Like Crazy (2011)

Like Crazy is a sweet, honest love story that feels about as real as one in a movie can. That is to say that we believe in everything about these characters, but there’s still a small level of movie-gloss that we can’t shake. Maybe it’s how otherworldly attractive they all are, or perhaps it’s just because we’re always aware that we’re watching a movie, but for the most part, these are real people who have flaws and strong points just like a normal person.

It helps, I think, that Like Crazy was filmed without a script. All of the dialogue in this film has been made up on the spot, or perhaps in rehearsal sessions. The actors had to think it all up on the spot, drawing on their past relationships, or maybe on the ones they wish they’d had. Whether or not there was a general story arc that director/co-writer Drake Doremus wanted to follow is unknown, but if the actors steered the film in the direction they wanted, they did a fantastic job, even if they do meander a little bit. That’s fine; so do real romances.

The main romance featured in the film is the one between Jacob (Anton Yelchin) and Anna (Felicity Jones). He’s working on a degree designing furniture, while she’s only in America for school, and per the restrictions on her student visa, has to leave as soon as school is over. They become a couple soon after their initial meeting, and, after overstaying her visa, Anna finds herself back in England, unable to travel to America to meet her love. Much of the rest of the film deals with their struggles while apart, as well as the attempts to bring her to the United States.

This is a film that details every up and down that this relationship faces, and shows us each moment in great depth. We focus more on the negative than the positive, which might feel emotionally manipulative to some, but because we get to know these characters so well and they feel so real, that thought never crossed my mind while watching it. I just wanted to see everything work out for the best, although what was the best was something I couldn’t figure out for the majority of its running time.

Each of those two characters, while separated, enters a relationship with another person. For Jacob, it’s his assistant for the furniture company he works at, Sam (Jennifer Lawrence), while for Anna, it’s a neighbor, Simon (Charlie Bewley). Of course, each of the two leads doesn’t tell the other, at least, not right away, and there’s some genuine tension whenever one of them gets suspicious because you’re not sure if you want the reveal to happen, or if you’d prefer to see the secrecy prevail.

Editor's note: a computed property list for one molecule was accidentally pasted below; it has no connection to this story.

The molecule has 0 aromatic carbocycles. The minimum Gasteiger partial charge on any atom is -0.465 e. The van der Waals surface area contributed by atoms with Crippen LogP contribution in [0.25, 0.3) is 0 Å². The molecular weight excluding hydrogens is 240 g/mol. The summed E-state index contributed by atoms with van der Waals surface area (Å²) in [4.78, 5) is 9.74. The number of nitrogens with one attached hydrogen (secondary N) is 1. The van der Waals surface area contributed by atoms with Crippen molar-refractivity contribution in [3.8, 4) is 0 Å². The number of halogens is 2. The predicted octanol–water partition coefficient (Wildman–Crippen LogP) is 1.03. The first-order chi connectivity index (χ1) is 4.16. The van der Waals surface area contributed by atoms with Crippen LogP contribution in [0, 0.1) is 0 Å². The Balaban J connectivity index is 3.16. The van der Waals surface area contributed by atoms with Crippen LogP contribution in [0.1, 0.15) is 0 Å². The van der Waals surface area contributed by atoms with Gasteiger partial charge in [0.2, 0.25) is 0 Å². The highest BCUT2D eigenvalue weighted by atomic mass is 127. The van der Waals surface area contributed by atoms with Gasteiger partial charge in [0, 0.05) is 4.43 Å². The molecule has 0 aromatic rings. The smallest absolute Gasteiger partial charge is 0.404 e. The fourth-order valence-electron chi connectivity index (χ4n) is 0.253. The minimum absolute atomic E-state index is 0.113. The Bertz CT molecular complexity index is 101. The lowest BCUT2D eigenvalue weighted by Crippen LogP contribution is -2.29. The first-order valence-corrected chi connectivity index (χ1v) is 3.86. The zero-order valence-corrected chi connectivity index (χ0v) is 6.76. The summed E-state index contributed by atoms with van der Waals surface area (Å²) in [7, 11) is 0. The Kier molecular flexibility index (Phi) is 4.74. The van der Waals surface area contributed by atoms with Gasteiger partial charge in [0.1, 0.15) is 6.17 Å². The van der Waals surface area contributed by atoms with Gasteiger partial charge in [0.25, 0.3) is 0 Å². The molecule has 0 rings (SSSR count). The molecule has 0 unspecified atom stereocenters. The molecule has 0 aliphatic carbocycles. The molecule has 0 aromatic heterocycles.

Like Crazy is an emotionally troublesome movie on a few levels. For one, you’re never sure what exactly you want for these characters, and that makes you feel torn for a lot of the picture. The film wants you to focus on the pair’s relationships, as it’s given the most time and feels the most genuine — not to mention that whenever Anna’s parents appear, they take far more to Jacob than to Simon — but it doesn’t paint the side-relationships in a negative light and with all the ups and downs in the main one, can you really be sure what’s best? I couldn’t be, which led to a somewhat difficult watch.

The times when the movie is sweet definitely make up for the points when it’s down on itself, as they feel rewarding just seeing these characters finally be happy, if only for a brief moment. Their irrationality is frequently to blame for the negative points, but then, humans act irrationally often and their mistakes are at least their own downfall. It’s not someone else that separates them; they’re behind it and have to deal with the consequences of their decisions.

You can get the impression at times that you’re watching a documentary when watching Like Crazy. The handheld camera, the clear improvisation — sometimes there are even line flubs quickly corrected that are left in — it all helps add to the authenticity of the production. If it weren’t for the somewhat recognizable names that you’ll see as you watch it (each actor has been in a couple of films you might have seen), you might think it was all for real.

The success of a movie like this one is based on its actors, and it’s a good thing that the filmmakers hired good ones. Felicity Jones is the breakout star here. A relative unknown to many American audience members, she shows herself to be an expressive actor whose facial expression can break your heart if it wants to. Anton Yelchin is more of a known name, but shows off a sensitive side after appearing in blockbusters like Terminator Salvation and Star Trek — and also marks the second film in 2011 in which he has a relationship with a character played by the Oscar-nominated Jennifer Lawrence.

Like Crazy is a very emotionally taxing film if you get drawn in. I have to say that I was; the almost documentary style and strong cast made me feel like everything in the film was truly happening. Once I was fully engaged, nothing but the end credits could take me out. It’s a sweet movie that always feels real, detailing the ups and downs of a relationship, always making you question what the best result would be for its characters. After watching, I’m still not sure.

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